Chavez Moves to Seize Oil Contractors' Assets Friday

Hugo Chavez
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CARACAS (THE WALL STREET JOURNAL via Dow Jones Newswires), May 8, 2009

Venezuela's President Hugo Chavez said Thursday his government will seize the local assets of some international oil-service companies starting Friday -- a response to threats by several firms to stop their work in Venezuela because of nonpayment of bills owed by state-run oil giant Petroleos de Venezuela SA.

Earlier Thursday, the National Assembly, dominated by supporters of Mr. Chavez, approved a law letting the government seize assets of oil contractors without following the usual procedures for expropriating businesses. Big oil-services firms such as Texas-based Schlumberger Ltd. and Halliburton Co. aren't expected to be affected by the move, but dozens of other firms are.

The move is the latest sign of trouble in Venezuela's oil industry. Stung by lower prices for its crude-oil exports, Petroleos de Venezuela, or PDVSA, has run up a huge backlog -- roughly $14 billion at the end of 2008 -- of unpaid bills with service companies that do much of the legwork in the oil industry, from maintaining wells to operating tugboats.

The move also came hours after Houston-based Boots & Coots International Well Control Inc. said it has ceased work in Venezuela until it receives payment from the government. "We will limit our financial exposure," the company said in a statement.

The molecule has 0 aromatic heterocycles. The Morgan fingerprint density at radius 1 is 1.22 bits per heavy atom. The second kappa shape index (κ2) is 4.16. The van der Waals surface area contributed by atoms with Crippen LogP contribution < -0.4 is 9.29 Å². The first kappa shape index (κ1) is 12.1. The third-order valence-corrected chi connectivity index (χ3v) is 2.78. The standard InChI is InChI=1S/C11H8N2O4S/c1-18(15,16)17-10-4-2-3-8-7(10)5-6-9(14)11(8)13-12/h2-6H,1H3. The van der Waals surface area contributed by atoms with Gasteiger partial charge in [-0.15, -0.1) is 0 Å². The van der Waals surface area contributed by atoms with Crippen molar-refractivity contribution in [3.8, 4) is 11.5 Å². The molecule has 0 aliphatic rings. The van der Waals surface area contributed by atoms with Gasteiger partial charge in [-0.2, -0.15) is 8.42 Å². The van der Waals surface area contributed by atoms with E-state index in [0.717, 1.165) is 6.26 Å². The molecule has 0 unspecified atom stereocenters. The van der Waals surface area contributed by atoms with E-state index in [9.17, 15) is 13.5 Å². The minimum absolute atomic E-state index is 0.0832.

PDVSA says some of those service contracts are now overvalued because of falling crude prices that have squeezed government revenue. Venezuela relies on oil for 93% of its export income, but world oil prices have slid 61% since their July peak, settling Thursday at $56.71 on the New York Mercantile Exchange.

Since becoming president in 1999, Mr. Chavez has dramatically changed Venezuela's oil industry, nationalizing most production and kicking out many foreign oil producers. He has staffed the state company with loyalists and turned it into a poverty-fighting institution, funding and overseeing social projects around the country.

As a result, production in the country with the largest oil reserves outside the Middle East has declined dramatically. Analysts say taking over service companies will only add to the problem.

"Tomorrow we'll start recovering the goods and assets that will now belong to the state -- social property as it always should have been," Mr. Chavez said in a televised speech Thursday. "Mr. Man on the moon, cover your ears because the cries of anguish from the bourgeoisie will reach all the way to the moon."

The new law will only affect some service companies, in particular those involved in the water, steam and gas injection needed to increase the rate of extraction from oil wells. Companies that operate wells, such as Schlumberger, appear to be exempt, at least for now.

"This is a grave error because we don't have the technological capacity" for such activities, opposition congressman Luis Diaz said.

Natural-gas processor and distributor Williams Cos., of Tulsa, Okla., is likely to be affected. It said in April that it plans to write off $241 million related to unpaid fees from PDVSA.

PDVSA has already taken over the operations of some companies that have claimed a default, including the SIMCO consortium. A spokeswoman for Houston-based Wood Group, a 49.5% partner in the consortium, declined to comment on the new law.  

Copyright (c) 2009 Dow Jones & Company, Inc.

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